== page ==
It seems like its too early to tell. We will only be able to more definitively tell the numbers when the annual suicide numbers come out at the beginning of the year, and even then, it will be extremely difficult to determine the cause of the suicide. However, there is some evidence to indicate that things are not as bad as many of us feared they would be – though that could very, very easily change.

First, let’s look at what data is available and what data has been misleading. At the beginning of the pandemic, a doctor said that his California hospital had seen “a year’s worth of suicide attempts” during a four-week period. That report was utterly debunked: Numbers had barely increased at the hospital in question, and locals reported that they believed the local rate had remained stable in the area.

Apparently, calls to some suicide hotlines have increased. Outreach to suicide prevention text lines has increased as well. However, this may not be a bad thing, as it may be a reflection of people turning to the closest support line to get help. Indeed, if these hotlines are working, the increase in calls may be a good thing. Again, unfortunately, there’s no evidence to say one way or the other.

I couldn’t find any hard data discussing whether or not there was any evidence of suicide rate increases in the United States – if someone has that, please correct me. However, I did find evidence that suicide rates have actually dropped 20% in Germany. This is a preliminary finding, so it is likely too early to draw hard conclusions from it.

There is no question that COVID-19 will cause a massive spike in a wide array of social problems, and suicide would certainly seem to be one of these problems. However, as noted by many articles on the subject, it’s more nuanced than simply saying that “The lockdowns led to more deaths.” The pandemic also ripped apart the economy, threw us into a recession, and maybe a depression. There is clear evidence that down economies lead to higher rates of mental illness and suicide. As such, it is difficult to say that lockdowns lead to suicides. It is much more complex than that.

So, what’s the conclusion? There’s no conclusion. Not yet. Time will tell. But, more importantly, policymakers and the community at large must continue to work to mitigate the economic and social impacts of COVID – particularly on the mentally ill. I’m hoping to be able to work on that one over the summer.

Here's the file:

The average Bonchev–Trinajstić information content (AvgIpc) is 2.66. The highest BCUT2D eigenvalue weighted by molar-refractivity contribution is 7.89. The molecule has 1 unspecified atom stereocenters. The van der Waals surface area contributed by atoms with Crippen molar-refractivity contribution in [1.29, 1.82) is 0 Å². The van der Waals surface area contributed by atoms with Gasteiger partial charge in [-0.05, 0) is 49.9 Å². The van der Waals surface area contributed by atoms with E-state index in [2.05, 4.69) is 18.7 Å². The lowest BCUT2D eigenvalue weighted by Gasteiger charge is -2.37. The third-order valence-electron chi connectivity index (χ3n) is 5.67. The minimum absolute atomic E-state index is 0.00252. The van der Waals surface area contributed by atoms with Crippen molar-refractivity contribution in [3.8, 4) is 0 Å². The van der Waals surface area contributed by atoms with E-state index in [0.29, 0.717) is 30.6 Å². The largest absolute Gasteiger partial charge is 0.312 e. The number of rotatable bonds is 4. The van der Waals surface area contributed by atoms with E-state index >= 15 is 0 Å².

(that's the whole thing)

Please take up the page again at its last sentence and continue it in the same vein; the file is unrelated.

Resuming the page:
COVID-19, Mental Health and Black Lives Matter

Hey, everyone!

First, I apologize. My blog entries have obviously been spotty for the past few months. There is a reason for that: The real world. Simply put, my job as State Representative became too overwhelming. This, along with other responsibilities, made it really difficult for me to blog. I am sorry and I will try to get back into my twice a week habit now.

So, let’s get right to it. Every one of us has been following the murder of George Floyd and the subsequent explosion of the Black Lives Matters movement. If you read my blog, I’m guessing you are at least somewhat progressively orientated. That probably means you are shocked and horrified at the current state of the world, and want to do something to make it better.

As a white man, I can’t sit here and yammer on about what the Black Lives Matter movement means. I represent a district that is about 1/2 minorities and work with dozens of other elected officials who are people of color, and I’ve tried to learn from their experiences to figure out not only how to do my job better, but how to be a better person.

From my perspective, acknowledging those limitations, I’ve come to the conclusion that we scream Black Lives Matter because society has decided for centuries that they don’t. That we scream Black Lives Matter at the top of our lungs because the communities of color have been devastated, destroyed, and degraded for centuries in a way that white people cannot begin to fathom.

To the casual observer, I think it gets too easy to assume that the entire Black Lives Matter movement only revolves around police reform and criminal justice. As best I can tell, that isn’t only the case. Black Lives Matter, at least to me, means that we address all of the systemic inequities in our society. That means addressing countless areas of our public policy, including education, urban planning, economic development, health care access and more.

It also, unquestionably, means mental health. I’ve written on this topic before, but even the briefest of looks at Google shows the enormous disparity facing the minority communities when it comes to mental health. Furthermore, new studies show that that levels of anxiety and depression spiked among the African American population after the murder of George Floyd. As if their burden wasn’t already enough to shoulder.

All this brings me back to COVID. I wrote a line in Redemption that I barely even thought about until a reviewer flagged it: “When civilization collapses, it doesn’t collapse evenly.” COVID has taught us that, hasn’t it? Obviously, civilization isn’t collapsing, but boy has it taken some hits.

And those hits have not been evenly distributed.

Just take a look at how COVID has hit minority communities. The evidence is painfully clear: According to the CDC, minority communities in general – and the African American community specifically – are more likely to contract COVID, be hospitalized as a result of COVID, and die from COVID. This isn’t a result of any genetic challenges. Instead, its a result of systematic discrimination that has resulted in years of poor health care access in general, substandard living conditions and worse health.